The concept of community identity has often been employed to explain ways in which communities respond to agents that impact community well-being. Using a case study of the Florida cattlemen community, we examine how cattlemen understand and perceive regulatory efforts to recover the Florida panther on private ranch lands. The data comes from participants in the Florida cattlemen community, and was collected through in-depth interviews (n = 13), group interviews (n = 32), and written comments associated with a survey about panther conservation (n = 78). Our findings indicate that some cattlemen in Florida have a strong sense of community identity. Perceptions of government actions and variation in economic risks are critical factors in understanding how this community responds to federal interventions. Our findings suggest that the concept of community identity can be used to explain the responses of agricultural landowners to governmental policies that are perceived as a threat to collective identity.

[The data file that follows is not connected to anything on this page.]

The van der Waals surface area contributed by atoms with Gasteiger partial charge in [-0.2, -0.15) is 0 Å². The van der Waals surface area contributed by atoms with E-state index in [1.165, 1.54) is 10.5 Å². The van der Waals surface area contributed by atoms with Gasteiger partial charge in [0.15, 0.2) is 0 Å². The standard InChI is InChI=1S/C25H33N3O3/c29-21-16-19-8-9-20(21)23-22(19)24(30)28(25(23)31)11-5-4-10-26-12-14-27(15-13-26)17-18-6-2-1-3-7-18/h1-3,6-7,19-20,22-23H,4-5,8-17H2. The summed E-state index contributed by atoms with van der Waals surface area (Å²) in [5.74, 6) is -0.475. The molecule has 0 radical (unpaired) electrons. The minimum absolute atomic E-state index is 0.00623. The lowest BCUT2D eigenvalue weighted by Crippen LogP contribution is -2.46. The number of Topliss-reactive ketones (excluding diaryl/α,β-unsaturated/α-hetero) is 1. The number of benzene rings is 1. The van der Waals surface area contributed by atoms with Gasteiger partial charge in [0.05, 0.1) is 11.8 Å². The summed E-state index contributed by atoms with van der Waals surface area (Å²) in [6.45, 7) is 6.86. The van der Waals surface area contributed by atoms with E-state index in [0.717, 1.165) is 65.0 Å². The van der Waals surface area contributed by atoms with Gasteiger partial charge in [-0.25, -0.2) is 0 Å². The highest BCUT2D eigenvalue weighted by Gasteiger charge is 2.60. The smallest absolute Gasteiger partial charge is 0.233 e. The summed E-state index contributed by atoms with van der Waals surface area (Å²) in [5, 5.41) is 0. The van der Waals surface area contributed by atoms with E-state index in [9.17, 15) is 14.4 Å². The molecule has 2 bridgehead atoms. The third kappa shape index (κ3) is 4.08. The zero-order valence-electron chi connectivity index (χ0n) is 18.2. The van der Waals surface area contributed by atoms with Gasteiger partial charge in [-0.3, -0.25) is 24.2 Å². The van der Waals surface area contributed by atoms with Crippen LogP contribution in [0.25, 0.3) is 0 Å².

All Science Journal Classification (ASJC) codes
- Environmental Science (miscellaneous)
- Sociology and Political Science